Everyone is looking for ways to reduce close contact and limit physical touchpoints at events these days. Your ticketing and admissions process is one of the best places to start.
But for many events, getting guests to switch from cash at-the-door sales to online advanced tickets is tricky. That can be a tough habit to break. The secret is to offer the right incentives and use the right messaging.
Keep reading for five tips to help you encourage guests to purchase tickets online, before they arrive.
Benefits of online ticket sales
Before we get into the tips, let’s clarify why more and more events want guests to purchase tickets online these days.
You get your money sooner
When guests purchase tickets in advance, you don’t have to wait until the day of your event to have those funds in hand. You also aren’t left guessing how many tickets you’ll sell on any given day. If you’re using Passage as your ticketing partner, funds are always deposited directly into your bank account within two business days of every ticket sale.
Low contact. No germs.
In the post-COVID world, this is probably an obvious one. Reducing contact between guests and your staff helps prevent the spread of germs which in turn helps keep your events up and running. When guests buy ticketing online, there’s no exchange of cash or a card between them and your team. There’s no touching of a card terminal or other surfaces which need to be shared among multiple guests.
More accurate staffing and revenue projections
When you know in advance exactly how many guests are going to attend your event, you can plan precisely how many staff or volunteers you’ll need on the day. You’re not left guessing, which leads to over- or under-staffing. Plus, you can better predict how much revenue you’ll gain from ticket sales, saving you the anxiety of wondering whether you’ll be able to cover your costs after the event ends.
How to convince guests to buy online
1. Offer lower prices online
There’s no better incentive than a better price. Encourage guests to buy online by offering a lower price point than your in-person tickets. Make it clear that pre-purchased tickets come at a discount. The bigger the discount, the stronger the incentive guests will have to buy online. But that doesn’t mean you need to slash prices in half for online sales. A 10% or 15% discount is often enough for guests to see the value.
This strategy works best when you let guests know up front that they’ll get a better deal when they buy online, so make sure you include both the online and in-person price points in your print and digital marketing materials.
2. Limit ticket quantities available in-person
In today’s world of limited venue capacities, guests will likely expect the total number of tickets available for your event to be lower than it was previously. You can use that fact to encourage advanced sales: secure your spot now because availability is limited.
You can take that a step further and reserve a small number of at-the-door tickets that will be available the day of your event; make the rest online sales. This will encourage guests to get their tickets in advance so they’re not worried about snagging one of those limited-quantity spots on the day. Even if your event never sold out before, the one-two punch of limited capacity and pent-up demand might make tickets hard to come by this year.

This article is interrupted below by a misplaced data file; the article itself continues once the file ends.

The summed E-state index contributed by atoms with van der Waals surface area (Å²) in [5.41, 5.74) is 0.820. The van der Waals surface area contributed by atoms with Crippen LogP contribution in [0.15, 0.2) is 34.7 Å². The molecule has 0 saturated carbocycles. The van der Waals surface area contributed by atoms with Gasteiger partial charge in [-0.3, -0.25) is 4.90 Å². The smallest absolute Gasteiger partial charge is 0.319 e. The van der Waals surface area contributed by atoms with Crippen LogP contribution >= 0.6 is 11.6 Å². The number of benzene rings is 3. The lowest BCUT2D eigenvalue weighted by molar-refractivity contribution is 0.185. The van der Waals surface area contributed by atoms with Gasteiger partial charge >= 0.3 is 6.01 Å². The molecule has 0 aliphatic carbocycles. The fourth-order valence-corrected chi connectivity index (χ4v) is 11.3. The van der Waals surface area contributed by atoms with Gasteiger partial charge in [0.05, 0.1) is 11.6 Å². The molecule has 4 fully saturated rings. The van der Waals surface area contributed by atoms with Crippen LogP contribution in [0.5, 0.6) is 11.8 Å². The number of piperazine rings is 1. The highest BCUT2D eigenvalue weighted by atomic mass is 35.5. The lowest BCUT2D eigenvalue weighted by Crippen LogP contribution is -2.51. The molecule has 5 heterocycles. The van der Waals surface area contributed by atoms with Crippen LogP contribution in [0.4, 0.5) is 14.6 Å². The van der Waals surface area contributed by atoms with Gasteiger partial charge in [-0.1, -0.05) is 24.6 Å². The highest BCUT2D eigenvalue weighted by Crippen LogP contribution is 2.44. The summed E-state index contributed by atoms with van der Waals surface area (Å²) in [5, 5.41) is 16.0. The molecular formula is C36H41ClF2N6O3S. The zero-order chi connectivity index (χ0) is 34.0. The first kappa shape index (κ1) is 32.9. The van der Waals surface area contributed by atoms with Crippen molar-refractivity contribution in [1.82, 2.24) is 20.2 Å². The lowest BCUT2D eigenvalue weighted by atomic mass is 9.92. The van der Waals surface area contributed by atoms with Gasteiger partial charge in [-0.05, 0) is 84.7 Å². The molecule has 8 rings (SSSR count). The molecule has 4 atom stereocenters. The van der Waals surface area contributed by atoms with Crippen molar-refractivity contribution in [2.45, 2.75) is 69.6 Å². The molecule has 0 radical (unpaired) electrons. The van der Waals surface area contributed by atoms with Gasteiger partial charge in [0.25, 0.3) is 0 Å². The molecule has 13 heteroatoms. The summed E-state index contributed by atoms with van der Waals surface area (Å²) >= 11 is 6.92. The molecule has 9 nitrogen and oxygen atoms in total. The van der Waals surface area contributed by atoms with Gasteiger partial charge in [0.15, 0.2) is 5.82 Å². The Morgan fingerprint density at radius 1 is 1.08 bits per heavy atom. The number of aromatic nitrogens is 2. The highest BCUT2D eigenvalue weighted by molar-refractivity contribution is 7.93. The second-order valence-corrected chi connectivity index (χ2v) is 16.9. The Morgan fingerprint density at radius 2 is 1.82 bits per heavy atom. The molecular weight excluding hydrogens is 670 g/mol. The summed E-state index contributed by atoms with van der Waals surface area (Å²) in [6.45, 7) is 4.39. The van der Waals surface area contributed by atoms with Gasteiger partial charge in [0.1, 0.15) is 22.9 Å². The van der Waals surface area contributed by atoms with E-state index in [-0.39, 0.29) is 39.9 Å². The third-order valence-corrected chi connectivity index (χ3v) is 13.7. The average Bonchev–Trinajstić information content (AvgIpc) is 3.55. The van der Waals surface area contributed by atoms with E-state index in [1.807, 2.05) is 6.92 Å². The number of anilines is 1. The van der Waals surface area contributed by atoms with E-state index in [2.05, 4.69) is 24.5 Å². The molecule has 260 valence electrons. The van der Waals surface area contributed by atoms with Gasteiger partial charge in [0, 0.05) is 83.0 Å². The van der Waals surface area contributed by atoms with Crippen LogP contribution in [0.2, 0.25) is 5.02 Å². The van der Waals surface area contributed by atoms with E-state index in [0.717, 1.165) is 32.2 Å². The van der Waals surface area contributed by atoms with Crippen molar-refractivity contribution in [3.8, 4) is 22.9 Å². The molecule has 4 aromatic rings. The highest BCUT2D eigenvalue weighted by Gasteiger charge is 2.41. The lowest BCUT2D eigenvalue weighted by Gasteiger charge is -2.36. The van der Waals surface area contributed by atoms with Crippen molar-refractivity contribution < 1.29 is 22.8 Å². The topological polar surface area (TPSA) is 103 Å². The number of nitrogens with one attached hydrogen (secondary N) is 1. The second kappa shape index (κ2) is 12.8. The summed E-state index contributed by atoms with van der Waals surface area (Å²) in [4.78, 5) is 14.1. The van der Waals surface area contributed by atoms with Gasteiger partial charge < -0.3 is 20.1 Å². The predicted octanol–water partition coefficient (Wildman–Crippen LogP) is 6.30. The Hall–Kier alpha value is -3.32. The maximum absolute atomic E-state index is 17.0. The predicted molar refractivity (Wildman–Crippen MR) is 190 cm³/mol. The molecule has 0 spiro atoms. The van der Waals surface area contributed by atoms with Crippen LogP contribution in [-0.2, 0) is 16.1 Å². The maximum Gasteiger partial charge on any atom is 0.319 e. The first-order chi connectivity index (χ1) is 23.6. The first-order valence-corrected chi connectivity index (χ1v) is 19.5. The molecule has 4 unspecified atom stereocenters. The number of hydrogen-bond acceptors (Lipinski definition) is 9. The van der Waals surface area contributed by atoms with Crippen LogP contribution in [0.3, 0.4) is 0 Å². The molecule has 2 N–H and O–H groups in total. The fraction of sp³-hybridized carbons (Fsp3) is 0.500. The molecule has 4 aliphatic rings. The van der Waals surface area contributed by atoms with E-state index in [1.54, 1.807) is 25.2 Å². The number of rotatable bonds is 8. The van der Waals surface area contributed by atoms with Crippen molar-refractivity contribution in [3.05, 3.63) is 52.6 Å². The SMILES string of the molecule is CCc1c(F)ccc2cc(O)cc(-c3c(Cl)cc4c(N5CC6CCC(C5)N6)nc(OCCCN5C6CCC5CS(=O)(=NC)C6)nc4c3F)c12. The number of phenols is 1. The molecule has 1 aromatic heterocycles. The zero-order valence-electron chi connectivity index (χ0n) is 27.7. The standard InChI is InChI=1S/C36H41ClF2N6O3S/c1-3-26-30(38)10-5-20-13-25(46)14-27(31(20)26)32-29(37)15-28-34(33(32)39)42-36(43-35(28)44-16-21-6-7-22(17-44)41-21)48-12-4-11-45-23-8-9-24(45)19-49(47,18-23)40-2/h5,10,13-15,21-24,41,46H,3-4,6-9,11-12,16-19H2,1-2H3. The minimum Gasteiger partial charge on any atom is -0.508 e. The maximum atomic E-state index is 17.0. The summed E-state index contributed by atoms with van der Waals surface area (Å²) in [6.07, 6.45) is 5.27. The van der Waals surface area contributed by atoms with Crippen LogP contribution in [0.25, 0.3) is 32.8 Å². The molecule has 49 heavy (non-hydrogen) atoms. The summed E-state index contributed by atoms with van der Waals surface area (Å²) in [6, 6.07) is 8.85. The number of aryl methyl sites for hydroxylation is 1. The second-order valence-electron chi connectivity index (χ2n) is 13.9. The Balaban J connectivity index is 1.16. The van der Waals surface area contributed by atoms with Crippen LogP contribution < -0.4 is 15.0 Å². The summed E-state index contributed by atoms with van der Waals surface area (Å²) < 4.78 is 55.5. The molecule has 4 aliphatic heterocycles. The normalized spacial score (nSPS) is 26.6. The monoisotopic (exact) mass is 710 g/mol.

The key to making this strategy work is communication. Guests will only know about limited inventory if you tell them. Be sure to make this part of your messaging on your website, your ticketing page, social media, and anywhere else you communicate with you guests, such as email newsletters.
3. Eliminate the option to purchase on site
This might seem a little extreme at first glance. Why would you want to turn away potential walk-up sales?
Here’s the secret: you don’t have to! Eliminating in-person sales doesn’t have to mean rejecting a single guest. It’s about re-training your guests to purchase online, even if they do it onsite.
Here’s how we’ve seen events do this successfully. Post a few signs or large posters near your event entrance with a QR code and information about how to purchase tickets with their phones. Scatter a few of these in your parking lot, too, so guests don’t even have to get out of their car while they purchase. The QR code takes them to your ticketing page on your website where they can select their tickets and checkout right on their mobile devices.
4. Offer faster entry to guests who pre-purchase
Everyone loves feeling like a VIP and no one likes waiting in line. Offer a separate entrance to guests who pre-purchase their tickets online (or even multiple entrances if you expect a large number of them to arrive at the same time). Rather than standing in the general admission line, they can speed right through with little to no wait.
Remember that wait times could potentially be longer this year if you’re doing health screenings or temperature checks prior to entry. Or they might just seem longer due to social distancing in the line.
Communication is key with this strategy, too. Make sure guests know that pre-purchasing tickets will give them a special advantage when they arrive at your event.
5. Give them a prize
We’ve seen a few events entering guests who pre-purchase tickets into a prize drawing, and the strategy seems to be very successful. Let your guests know that everyone who purchases by “x” date will be entered to win a t-shirt or a prize package (maybe upgraded seats, a food & beverage bundle or backstage passes) to encourage early bird ticket sales. The cooler the prize, the more incentive you give guests to purchase early.